Invisible Speaker Installation
Installing speakers in New York City for almost two decades has taught us a lot.
The challenge is in producing clean, high quality sound in every corner, while working with often very limited space… To allow home owners to immerse themselves in music, without blasting out their neighbors.
We’ve landed on a few best practices over the years…
Technically you don’t make music sound better. You remove the flaws in its reproduction. The best speakers honor the source of the music by reproducing it accurately, without interference, and in great detail.
Interference is caused by poor speaker engineering (cheap cabinets, poor crossover topology), or poor installation (wrong back box, poor placement.) Interference can also impact the cables that connect your components. It can even permeate the flow of electricity that powers them. The right hardware needs to be installed thoughfully to ensure the best sound.
Detail requires sharpness at all frequencies. While the higher frequencies in music can be recreated using small drivers, the low end requires much more mass, physically. That physically large bass needs to be stored somewhere. This is the biggest challenge with in-ceiling and invisible speakers.
We believe in a minimum level of materials for any in-ceiling or invisible speaker installation. The planning and cost to install them are the same. Cutting cost on the hardware itself is ill-advised and ends up spoiling the entire experience.
While a project like this doesn’t require audiophile-level speakers, the speakers need to reproduce music in sharp detail and with a very low noise floor, even at high volume. This level of speaker performance, when tuned to the room it’s in, will deliver immersive and omnipresent music that still allows guests to converse comfortably.
People often ask us whether the thin layer of material covering the diaphragm of an invisible speaker causes inferior sound quality. Then answer is no… but it does cost more money to accomplish the same sound quality as an exposed grille or small-aperture speaker.
This is primarily due to the high precision needed to install invisible speakers, which need to be hung perfectly in line with a perfectly installed dropped ceiling (with a level five drywall finish.) The diaphragm should only be covered by 1/8″ joint compound, and the slightest tilt will cause more build-up on one side than the other, impacting performance.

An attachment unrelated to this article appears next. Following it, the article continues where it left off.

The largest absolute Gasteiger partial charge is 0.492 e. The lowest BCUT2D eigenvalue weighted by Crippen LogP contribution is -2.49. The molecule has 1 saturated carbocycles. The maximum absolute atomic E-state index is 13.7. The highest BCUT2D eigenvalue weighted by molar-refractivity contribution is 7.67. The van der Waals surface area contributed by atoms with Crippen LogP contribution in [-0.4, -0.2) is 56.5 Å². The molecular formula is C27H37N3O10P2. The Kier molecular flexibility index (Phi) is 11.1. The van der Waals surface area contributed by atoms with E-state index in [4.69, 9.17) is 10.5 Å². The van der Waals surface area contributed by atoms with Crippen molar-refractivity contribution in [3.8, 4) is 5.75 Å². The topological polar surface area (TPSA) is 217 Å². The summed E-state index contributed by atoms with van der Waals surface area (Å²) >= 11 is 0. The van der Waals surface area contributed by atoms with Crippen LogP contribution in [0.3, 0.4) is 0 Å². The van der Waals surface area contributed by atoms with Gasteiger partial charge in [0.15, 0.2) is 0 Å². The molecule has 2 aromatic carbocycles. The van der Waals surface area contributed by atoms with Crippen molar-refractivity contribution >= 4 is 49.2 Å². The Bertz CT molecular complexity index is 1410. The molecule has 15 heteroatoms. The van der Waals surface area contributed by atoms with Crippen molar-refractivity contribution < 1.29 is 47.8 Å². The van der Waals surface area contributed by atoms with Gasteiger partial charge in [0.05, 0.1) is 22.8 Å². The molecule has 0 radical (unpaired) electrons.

Of course, the benefit of invisible speakers is not having to look at them. They also allow more flexibility on location, since it won’t be noticed if they are not perfectly in line with your ceiling lights.
We’ve listened to every invisible speaker on the market. Our preferred brand is Stealth Acoustics, both for its incredibly high performance and for its compact size. Stealth can fit into a 3″ dropped ceiling while many others require 6″, which in New York City is often an issue.
Small Aperture Speakers
Small aperture speakers are a great middle-ground between aesthetics and performance. Unlike the large gaudy grilles of previous in-wall units, small aperture speakers house the bulk of the hardware out of sight, exposing only a small round or square hole the size of your ceiling lights. They can be trimmed or trimless. A subwoofer can even be hidden several feet away and connected to a small aperture via a tube.
We’ve listened to them all, and for small aperture, our preferred brand is James Loudspeaker. Capable of fitting into small stud bays, James is able to pack staggeringly high-performance audio into a cleverly designed backbox, showing only a 3″ or 4″ grille (in an attractive array of styles.)
Blanketing of sound is even more important outdoors, as (a) people tend to move around and (b) neighbors will be more sensitive to higher volumes.
The days of the rock speaker are over. It’s a horrible rock and it’s a horrible speaker. Similarly, the bolting of speakers onto the outside walls of your home is not exactly the aesthetic most of our clients are aiming for. Fortunately, there are several more elegant options – from hiding a speaker in a soffit, to placing it in the toe kicks of your stairway.
Our approach is to spread out several small aperture speakers pointing back toward the house. These speakers look like landscape lighting (the bass can be buried and expressed via a periscope), and are weather-proof-water-proof and UV-proof.